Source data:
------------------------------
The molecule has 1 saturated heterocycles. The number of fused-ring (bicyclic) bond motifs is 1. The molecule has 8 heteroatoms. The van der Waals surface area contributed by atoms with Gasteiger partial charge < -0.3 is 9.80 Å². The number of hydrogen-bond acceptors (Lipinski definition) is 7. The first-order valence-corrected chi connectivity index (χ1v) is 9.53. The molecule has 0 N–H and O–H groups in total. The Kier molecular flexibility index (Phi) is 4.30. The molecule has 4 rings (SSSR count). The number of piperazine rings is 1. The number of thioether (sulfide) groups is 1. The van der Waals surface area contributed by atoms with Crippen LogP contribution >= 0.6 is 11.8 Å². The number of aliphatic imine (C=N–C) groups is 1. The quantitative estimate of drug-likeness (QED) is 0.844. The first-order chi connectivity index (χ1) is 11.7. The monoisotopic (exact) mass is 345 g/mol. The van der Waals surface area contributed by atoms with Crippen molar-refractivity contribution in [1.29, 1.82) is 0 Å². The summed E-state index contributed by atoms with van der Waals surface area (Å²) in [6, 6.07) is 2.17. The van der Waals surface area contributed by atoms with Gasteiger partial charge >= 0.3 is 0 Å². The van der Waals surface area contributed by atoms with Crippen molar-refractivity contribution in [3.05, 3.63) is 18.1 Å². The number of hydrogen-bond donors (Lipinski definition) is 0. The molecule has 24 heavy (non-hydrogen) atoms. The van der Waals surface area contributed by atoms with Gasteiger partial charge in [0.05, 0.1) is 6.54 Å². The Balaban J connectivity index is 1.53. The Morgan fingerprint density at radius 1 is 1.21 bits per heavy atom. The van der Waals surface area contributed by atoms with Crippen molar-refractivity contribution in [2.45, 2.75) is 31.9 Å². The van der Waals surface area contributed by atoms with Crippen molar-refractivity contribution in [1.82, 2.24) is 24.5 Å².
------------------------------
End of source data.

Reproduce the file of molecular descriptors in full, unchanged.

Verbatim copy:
The molecule has 1 saturated heterocycles. The number of fused-ring (bicyclic) bond motifs is 1. The molecule has 8 heteroatoms. The van der Waals surface area contributed by atoms with Gasteiger partial charge < -0.3 is 9.80 Å². The number of hydrogen-bond acceptors (Lipinski definition) is 7. The first-order valence-corrected chi connectivity index (χ1v) is 9.53. The molecule has 0 N–H and O–H groups in total. The Kier molecular flexibility index (Phi) is 4.30. The molecule has 4 rings (SSSR count). The number of piperazine rings is 1. The number of thioether (sulfide) groups is 1. The van der Waals surface area contributed by atoms with Crippen LogP contribution >= 0.6 is 11.8 Å². The number of aliphatic imine (C=N–C) groups is 1. The quantitative estimate of drug-likeness (QED) is 0.844. The first-order chi connectivity index (χ1) is 11.7. The monoisotopic (exact) mass is 345 g/mol. The van der Waals surface area contributed by atoms with Crippen molar-refractivity contribution in [1.29, 1.82) is 0 Å². The summed E-state index contributed by atoms with van der Waals surface area (Å²) in [6, 6.07) is 2.17. The van der Waals surface area contributed by atoms with Gasteiger partial charge >= 0.3 is 0 Å². The van der Waals surface area contributed by atoms with Crippen molar-refractivity contribution in [3.05, 3.63) is 18.1 Å². The number of hydrogen-bond donors (Lipinski definition) is 0. The molecule has 24 heavy (non-hydrogen) atoms. The van der Waals surface area contributed by atoms with Gasteiger partial charge in [0.05, 0.1) is 6.54 Å². The Balaban J connectivity index is 1.53. The Morgan fingerprint density at radius 1 is 1.21 bits per heavy atom. The van der Waals surface area contributed by atoms with Crippen molar-refractivity contribution in [2.45, 2.75) is 31.9 Å². The van der Waals surface area contributed by atoms with Crippen molar-refractivity contribution in [1.82, 2.24) is 24.5 Å².